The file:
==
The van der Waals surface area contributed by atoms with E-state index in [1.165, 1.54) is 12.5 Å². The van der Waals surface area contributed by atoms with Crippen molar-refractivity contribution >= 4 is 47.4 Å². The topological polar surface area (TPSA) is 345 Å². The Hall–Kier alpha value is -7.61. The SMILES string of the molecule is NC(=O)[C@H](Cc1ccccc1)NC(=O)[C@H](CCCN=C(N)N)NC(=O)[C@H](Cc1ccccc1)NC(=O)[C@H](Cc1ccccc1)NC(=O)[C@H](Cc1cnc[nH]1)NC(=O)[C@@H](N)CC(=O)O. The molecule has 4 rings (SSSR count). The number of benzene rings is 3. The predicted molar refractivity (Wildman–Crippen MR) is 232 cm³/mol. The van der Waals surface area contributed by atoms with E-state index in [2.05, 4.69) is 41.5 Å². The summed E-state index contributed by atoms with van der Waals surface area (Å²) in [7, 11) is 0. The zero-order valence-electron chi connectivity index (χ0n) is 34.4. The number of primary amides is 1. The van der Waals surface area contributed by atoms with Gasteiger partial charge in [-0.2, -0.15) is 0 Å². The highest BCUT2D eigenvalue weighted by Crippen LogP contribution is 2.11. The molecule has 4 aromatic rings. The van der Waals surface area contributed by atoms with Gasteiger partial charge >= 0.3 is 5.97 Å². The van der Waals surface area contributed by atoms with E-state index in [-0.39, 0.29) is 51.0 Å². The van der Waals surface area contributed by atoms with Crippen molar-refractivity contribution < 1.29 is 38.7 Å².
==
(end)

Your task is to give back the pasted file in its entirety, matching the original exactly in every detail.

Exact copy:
The van der Waals surface area contributed by atoms with E-state index in [1.165, 1.54) is 12.5 Å². The van der Waals surface area contributed by atoms with Crippen molar-refractivity contribution >= 4 is 47.4 Å². The topological polar surface area (TPSA) is 345 Å². The Hall–Kier alpha value is -7.61. The SMILES string of the molecule is NC(=O)[C@H](Cc1ccccc1)NC(=O)[C@H](CCCN=C(N)N)NC(=O)[C@H](Cc1ccccc1)NC(=O)[C@H](Cc1ccccc1)NC(=O)[C@H](Cc1cnc[nH]1)NC(=O)[C@@H](N)CC(=O)O. The molecule has 4 rings (SSSR count). The number of benzene rings is 3. The predicted molar refractivity (Wildman–Crippen MR) is 232 cm³/mol. The van der Waals surface area contributed by atoms with E-state index in [2.05, 4.69) is 41.5 Å². The summed E-state index contributed by atoms with van der Waals surface area (Å²) in [7, 11) is 0. The zero-order valence-electron chi connectivity index (χ0n) is 34.4. The number of primary amides is 1. The van der Waals surface area contributed by atoms with Gasteiger partial charge in [-0.2, -0.15) is 0 Å². The highest BCUT2D eigenvalue weighted by Crippen LogP contribution is 2.11. The molecule has 4 aromatic rings. The van der Waals surface area contributed by atoms with Gasteiger partial charge >= 0.3 is 5.97 Å². The van der Waals surface area contributed by atoms with E-state index in [-0.39, 0.29) is 51.0 Å². The van der Waals surface area contributed by atoms with Crippen molar-refractivity contribution < 1.29 is 38.7 Å².